Dima’s project was unsuccessful. He had some sympathizers on his forum but remained virtually the only Rodnover amongst the anarchist and anti-fascist crowd. However, the project greatly angered the nazi Rodnovers, although they were never able to catch its creator.

I think Dima acquired neo-pagan ideas from black metal, his favourite music in those years. A large section of black metal fans in Russia and around the world are ultra-rightwing, but the subculture also has its libertarian representatives. Dima was especially fond of the American group Panopticon, which was associated with anarcho-primitivism.   

For me personally, Dima’s practical actions were always sufficient evidence for what side he was on. Dima’s inner spiritual life, or anyone’s for that matter, is none of my business. Anarchism is not a totalitarian ideology and should not interfere with a person’s inner world. 

In recent decades, the Russian anarchist movement has included representatives from, no less than, various types of Christianity, Hinduism, and Buddhism. The proportion of religious anarchists in Russia is substantially more than in the West. There are many Orthodox Christians amongst the Russian anarchists despite Orthodoxy’s closeness with Russian authoritarian statehood for the past 300 years. All of these religions have their own contradictions with anarchism. On the other hand, they answer questions that anarchism cannot and should not answer. Anarchism is a social philosophy and political system that does not consider questions of spirituality and metaphysics. Orthodox Christians were among Dima’s opponents in the movement, but no one attacked them for the contradictions between Orthodox teachings and anarchism.   


Діма петров
Dima Petrov. Photo: BOAK Telegram channel

KRAS-MPST split into KRAS and MPST: in the former remained traditional anarcho-syndicalists, while in the latter were Dima and those interested in ultra-left ideas. KRAS actually completely left the social arena. They participated in transnational discussions within the International Workers’ Association, published news about the International’s activities in other countries, and published books about the history of the anarchist movement. MPST carried out a flurry of online activity with translations and proclamations in the spirit of ultra-left ideas, but its most active participant, Dima, quickly concentrated on creating a broader underground front in the form of the Black Blog. The Black Blog no longer hosted massive articles about the harm of trade unions in the spirit of post-Council Communism. The approach was straightforward and practical: apart from declarations of direct action, there were few texts on the site, and it even published pieces on the experience of underground Leninist groups from the previous century, perhaps as a way to mislead the cops.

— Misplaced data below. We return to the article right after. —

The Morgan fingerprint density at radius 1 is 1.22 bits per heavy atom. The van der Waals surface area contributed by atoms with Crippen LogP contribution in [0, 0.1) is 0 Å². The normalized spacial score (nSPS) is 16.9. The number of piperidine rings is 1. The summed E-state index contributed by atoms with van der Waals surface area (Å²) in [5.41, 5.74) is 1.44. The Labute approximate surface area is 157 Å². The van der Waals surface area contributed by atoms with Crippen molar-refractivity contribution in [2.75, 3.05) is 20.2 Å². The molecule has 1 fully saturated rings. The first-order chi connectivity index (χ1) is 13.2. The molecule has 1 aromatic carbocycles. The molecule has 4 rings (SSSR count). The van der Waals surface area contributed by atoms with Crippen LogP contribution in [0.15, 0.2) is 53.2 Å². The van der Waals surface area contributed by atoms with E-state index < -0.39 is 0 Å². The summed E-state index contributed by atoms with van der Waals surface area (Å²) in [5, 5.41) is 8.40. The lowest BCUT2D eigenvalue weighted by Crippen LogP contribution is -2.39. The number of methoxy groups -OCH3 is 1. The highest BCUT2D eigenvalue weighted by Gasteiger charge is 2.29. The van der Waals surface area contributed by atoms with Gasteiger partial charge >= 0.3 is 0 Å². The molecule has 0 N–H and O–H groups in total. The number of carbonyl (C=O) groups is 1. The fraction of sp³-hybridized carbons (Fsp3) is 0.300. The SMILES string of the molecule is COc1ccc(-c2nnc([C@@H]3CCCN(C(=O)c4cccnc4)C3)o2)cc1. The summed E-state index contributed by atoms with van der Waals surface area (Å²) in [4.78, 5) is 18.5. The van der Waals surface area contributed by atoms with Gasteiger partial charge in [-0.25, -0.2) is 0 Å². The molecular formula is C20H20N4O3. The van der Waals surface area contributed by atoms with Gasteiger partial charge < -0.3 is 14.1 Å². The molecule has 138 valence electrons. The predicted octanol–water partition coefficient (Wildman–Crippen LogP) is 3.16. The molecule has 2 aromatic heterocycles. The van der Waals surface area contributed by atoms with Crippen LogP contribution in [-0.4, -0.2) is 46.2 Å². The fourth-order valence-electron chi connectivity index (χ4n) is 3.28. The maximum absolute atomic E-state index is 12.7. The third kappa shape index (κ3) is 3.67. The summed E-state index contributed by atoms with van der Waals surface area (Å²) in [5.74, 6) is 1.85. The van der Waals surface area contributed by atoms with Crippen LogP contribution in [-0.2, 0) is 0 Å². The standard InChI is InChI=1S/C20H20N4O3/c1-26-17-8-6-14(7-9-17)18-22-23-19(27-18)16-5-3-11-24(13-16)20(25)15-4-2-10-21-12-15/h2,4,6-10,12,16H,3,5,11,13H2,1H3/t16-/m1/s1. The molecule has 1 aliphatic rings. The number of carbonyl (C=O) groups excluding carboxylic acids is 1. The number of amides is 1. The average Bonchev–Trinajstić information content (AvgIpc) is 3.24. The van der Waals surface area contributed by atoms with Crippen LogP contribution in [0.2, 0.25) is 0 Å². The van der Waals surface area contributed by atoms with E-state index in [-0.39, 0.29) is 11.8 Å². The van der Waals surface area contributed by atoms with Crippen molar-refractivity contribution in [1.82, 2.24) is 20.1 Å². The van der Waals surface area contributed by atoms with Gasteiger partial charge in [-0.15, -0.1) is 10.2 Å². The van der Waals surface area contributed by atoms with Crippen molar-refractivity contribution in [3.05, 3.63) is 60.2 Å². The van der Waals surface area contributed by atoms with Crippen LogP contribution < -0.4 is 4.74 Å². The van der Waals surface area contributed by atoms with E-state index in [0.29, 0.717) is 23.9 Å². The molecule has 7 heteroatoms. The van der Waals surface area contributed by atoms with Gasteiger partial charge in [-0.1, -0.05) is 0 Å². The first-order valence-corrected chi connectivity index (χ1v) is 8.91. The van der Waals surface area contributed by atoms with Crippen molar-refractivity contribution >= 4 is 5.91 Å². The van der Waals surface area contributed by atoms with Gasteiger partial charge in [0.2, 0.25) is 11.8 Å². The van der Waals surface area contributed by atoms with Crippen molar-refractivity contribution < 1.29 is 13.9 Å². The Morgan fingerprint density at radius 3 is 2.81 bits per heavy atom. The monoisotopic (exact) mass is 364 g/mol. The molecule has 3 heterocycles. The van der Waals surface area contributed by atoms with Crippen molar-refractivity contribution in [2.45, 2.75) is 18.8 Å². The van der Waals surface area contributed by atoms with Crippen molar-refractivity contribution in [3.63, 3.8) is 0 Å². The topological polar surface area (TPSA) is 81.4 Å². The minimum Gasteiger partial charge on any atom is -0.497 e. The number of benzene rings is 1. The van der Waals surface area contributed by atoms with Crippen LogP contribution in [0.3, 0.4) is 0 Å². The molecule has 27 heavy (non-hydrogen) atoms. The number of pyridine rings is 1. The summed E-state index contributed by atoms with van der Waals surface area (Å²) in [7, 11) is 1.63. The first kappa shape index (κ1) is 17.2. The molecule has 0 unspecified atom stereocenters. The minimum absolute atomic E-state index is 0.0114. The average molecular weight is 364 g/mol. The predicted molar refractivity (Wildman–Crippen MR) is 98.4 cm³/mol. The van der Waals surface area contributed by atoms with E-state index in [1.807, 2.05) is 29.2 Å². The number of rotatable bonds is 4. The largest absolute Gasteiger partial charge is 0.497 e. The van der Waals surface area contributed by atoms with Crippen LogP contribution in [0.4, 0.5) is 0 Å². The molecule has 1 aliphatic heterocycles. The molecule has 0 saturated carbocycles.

Dima did not lose heart after the split, but nonetheless, I believe many anarchists treated him unfairly. The anarchist movement should be more tolerant of those in its ranks with views and interests not directly related to anarchism. 

Dima was never a member of Autonomous Action, but the Moscow group decided to support him against the unfair accusations. In 2010, the group issued an appeal demanding Dima’s accusers substantiate their allegations in a court of arbitration. Dima . But the other side delayed the selection of judges for a very long time: obviously, tangible proof of Dima’s nationalism did not exist. After much foot-dragging, Autonomous Action-Moscow adopted the position that the other side, of its own free will, had left the anarchist movement since it had effectively abandoned the arbitration court. Over several years, Autonomous Action-Moscow refused all cooperation with KRAS. In fact, KRAS insulated themselves from the rest of the Russian anarchist movement, with the exception of lovers of anarchist history, who stand a bit apart from anarchist activism in Russia.


автономна дія
Autonomous Action protest. Photo:

What happened to Russian Insurrectionist Anarchism?

Insurrectionist anarchism’s relationship with the rest of the anarchist movement was not always without problems. Many regarded Dima’s activities as too risky.

In particular, much controversy arose around the attack on the newspaper Komsomol’skaya Pravda in December 2009, after its special correspondent Dmitry Steshin described the anti-fascist Ivan Khutorsky (murdered in November 2009) as a “crime boss.” Steshin was also known for his racist articles against migrants. During the attack, the Komsomol’skaya Pravda office was covered with smoke bombs and leaflets.  

A few years later, Steshin’s connections with the underground nazi group BORN (the Combat Organization of Russian Nationalists) were revealed. Steshin had supplied the killers of Markelov, Baburova, Khutorsky, and other anti-fascists with the murder weapons and helped them escape. However, he was never charged with assisting BORN and, over the course of fifteen years, has served as an important propagandist of ultra-right ideas and the war in Donbas. At that time, sympathetic journalists feared that the attack on Komsomol’skaya Pravda could discredit Antifa amongst journalists, but no such reaction occurred. Over the course of events, none of the independent journalists gave a damn about  Komsomol’skaya Pravda’s and Steshin’s “freedom of speech.” Now it is hard to imagine that any anarchist or anti-fascist would criticize the attack on Steshin.   

A second current within Russian insurrectionary anarchism also emerged that slightly differed from Dima’s. A current was formed around the blog , which appeared in 2012. It was closer to Western insurrectionist anarchist tendencies like the Italian “Informal Anarchist Federation” or the Greek “Conspiracy of Fire Nuclei.” The latter group openly identified themselves as proponents of anarcho-individualism and anarcho-nihilism, dismissing the importance of society and sharply critical of “social” anarchism. Prior to the emergence of a separate blog, statements from this tendency were also published on the Black Blog.